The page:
MICE tourism may never fully recover, says travel expert
Ralph Hollister says COVID-19 has made business travel seem unnecessary
Meetings, incentives, conferencing and exhibitions (MICE) tourism was one of the first types of tourism to be impacted by the global spread of COVID-19 and it could be one of the last to fully return as international business arrivals are projected to fall by 35.3 percent in 2020.
MICE events are now taking place online, without the need for companies operating in the tourism sector. This is a worrying trend for all industries involved in travel and tourism, the longer restrictions and guidelines last around MICE tourism, while other national economies start to pick up, the more companies, attendees and event organisers may start to become accustomed to hosting and attending MICE events online, whilst appreciating the unseen benefits they bring.
Companies in all sectors will be looking for ways to reduce costs in the coming years as they reel from the economic impact created by COVID-19. Business travel is a costly expense for all companies, and with the rise of video conferencing software such as Zoom and Google Meet, many will realise that this type of ongoing expense is unnecessary.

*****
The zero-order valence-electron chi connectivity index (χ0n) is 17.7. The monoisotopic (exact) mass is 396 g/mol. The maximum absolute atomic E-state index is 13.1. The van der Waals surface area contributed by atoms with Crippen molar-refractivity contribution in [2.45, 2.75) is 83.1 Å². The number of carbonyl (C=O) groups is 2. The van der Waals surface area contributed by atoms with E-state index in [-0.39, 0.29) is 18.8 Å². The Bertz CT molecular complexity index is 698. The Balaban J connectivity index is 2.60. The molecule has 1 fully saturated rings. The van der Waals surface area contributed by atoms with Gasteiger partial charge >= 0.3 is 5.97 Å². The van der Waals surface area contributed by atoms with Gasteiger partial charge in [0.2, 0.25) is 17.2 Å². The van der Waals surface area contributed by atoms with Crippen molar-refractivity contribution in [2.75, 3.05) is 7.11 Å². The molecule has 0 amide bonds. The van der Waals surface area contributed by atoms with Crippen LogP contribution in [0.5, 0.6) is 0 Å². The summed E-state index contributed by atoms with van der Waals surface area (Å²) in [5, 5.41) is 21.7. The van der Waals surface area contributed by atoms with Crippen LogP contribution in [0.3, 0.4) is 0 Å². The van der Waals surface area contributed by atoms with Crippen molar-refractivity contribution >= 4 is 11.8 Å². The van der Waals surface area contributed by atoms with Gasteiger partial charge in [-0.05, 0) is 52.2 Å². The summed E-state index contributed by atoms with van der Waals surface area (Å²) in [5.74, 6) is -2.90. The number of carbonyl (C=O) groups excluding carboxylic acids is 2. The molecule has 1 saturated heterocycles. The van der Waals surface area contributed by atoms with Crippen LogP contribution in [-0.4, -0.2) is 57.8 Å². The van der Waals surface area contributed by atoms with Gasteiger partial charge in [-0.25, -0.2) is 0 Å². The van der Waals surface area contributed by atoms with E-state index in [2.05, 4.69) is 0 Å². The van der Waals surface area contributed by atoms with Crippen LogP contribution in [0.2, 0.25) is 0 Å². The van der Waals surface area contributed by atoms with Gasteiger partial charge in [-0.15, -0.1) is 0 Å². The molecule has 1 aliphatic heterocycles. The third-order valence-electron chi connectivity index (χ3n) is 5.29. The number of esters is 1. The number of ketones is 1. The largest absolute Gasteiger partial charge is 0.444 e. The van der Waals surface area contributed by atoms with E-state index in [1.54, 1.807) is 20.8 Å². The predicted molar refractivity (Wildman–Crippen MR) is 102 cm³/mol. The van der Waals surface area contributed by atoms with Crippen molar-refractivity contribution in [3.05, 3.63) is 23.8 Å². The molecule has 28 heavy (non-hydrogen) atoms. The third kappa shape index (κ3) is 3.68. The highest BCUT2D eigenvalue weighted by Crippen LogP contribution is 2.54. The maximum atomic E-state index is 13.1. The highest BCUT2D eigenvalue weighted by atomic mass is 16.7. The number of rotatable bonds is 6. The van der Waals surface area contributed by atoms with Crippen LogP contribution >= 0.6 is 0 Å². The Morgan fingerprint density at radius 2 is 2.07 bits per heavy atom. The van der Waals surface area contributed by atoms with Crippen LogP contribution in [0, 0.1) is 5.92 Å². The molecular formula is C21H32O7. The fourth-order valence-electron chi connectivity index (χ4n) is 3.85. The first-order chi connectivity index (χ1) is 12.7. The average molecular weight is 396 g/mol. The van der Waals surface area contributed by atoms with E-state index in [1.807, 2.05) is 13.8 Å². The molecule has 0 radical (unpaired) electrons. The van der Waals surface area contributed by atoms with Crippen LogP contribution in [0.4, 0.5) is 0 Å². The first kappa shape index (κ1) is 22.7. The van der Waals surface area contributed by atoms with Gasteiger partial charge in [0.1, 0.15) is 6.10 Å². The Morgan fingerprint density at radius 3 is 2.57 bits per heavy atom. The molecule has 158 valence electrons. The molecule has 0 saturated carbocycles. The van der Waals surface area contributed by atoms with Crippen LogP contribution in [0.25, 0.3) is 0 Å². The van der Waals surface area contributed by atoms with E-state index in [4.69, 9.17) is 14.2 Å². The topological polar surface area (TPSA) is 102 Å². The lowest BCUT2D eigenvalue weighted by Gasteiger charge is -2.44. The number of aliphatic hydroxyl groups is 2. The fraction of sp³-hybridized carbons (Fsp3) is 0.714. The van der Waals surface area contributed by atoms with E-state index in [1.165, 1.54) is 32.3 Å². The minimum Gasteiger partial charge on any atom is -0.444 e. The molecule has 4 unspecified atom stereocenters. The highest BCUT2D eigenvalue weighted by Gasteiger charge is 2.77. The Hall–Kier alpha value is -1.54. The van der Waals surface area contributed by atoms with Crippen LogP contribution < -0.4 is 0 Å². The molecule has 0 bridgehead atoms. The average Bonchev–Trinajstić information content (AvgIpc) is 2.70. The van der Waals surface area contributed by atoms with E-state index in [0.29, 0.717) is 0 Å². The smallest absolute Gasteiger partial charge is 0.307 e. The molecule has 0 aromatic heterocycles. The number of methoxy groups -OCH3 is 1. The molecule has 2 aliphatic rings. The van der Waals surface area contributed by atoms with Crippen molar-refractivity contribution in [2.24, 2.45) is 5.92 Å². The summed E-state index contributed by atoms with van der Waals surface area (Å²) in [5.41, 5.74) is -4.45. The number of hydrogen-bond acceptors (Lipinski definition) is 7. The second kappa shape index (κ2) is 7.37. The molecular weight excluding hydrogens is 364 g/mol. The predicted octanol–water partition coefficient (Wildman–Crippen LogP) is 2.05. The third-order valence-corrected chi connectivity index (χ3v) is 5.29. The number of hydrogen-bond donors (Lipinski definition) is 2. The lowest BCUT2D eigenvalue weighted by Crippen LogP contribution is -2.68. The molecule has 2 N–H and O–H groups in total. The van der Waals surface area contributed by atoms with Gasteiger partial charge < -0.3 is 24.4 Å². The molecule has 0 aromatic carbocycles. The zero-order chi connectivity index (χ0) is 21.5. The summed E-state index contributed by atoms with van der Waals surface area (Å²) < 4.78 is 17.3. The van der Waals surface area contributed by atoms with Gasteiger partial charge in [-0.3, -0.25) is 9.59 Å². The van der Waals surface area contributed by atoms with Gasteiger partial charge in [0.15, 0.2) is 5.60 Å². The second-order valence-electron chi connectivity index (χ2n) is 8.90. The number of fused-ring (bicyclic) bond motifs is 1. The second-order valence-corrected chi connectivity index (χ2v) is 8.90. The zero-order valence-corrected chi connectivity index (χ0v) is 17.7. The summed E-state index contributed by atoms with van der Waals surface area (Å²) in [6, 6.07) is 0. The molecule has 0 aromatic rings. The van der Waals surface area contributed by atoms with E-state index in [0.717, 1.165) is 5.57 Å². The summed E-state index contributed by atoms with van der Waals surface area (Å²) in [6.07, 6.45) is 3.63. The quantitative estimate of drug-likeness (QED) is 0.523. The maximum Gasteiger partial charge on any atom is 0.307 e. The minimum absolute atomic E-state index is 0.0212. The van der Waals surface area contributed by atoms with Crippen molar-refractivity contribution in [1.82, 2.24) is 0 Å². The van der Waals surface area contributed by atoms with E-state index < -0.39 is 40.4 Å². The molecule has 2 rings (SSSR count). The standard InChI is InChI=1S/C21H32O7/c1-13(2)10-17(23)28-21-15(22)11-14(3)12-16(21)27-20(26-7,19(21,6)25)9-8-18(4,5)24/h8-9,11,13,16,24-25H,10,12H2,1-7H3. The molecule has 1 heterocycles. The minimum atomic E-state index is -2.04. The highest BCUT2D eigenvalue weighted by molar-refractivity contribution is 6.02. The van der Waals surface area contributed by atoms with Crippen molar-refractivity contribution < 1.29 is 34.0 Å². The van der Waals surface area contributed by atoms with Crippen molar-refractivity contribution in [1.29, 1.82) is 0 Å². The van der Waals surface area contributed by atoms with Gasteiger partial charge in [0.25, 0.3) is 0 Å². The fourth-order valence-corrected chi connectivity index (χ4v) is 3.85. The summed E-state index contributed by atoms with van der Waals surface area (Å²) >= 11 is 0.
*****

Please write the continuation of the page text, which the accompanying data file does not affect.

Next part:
As well as the potential of MICE trips now being seen as an unnecessary financial burden, business travellers themselves may not be keen to undertake the frequent and often stressful trips they were performing pre-pandemic. The ongoing danger of contracting the virus at a MICE event paired with the fact that business travellers can now achieve the same objectives and goals of a conference in the comfort of their own home, means that demand for many MICE events is likely to fall.
Although it’s likely that meeting and conference tourism demand may never fully recover, exhibitions and trade fairs, on the other hand, are much more effective when they take place face-to-face due to attendee motivations around networking and assessing and experiencing products and services in person. However, due to the mass gatherings of people that these kind of events encourage, it is unclear when it will be safe and secure to start holding these events once again.
Ralph Hollister is an analyst in the travel and tourism division at GlobalData. He specialises in the creation of thematic reports, mainly in relation to major technology themes in the tourism industry.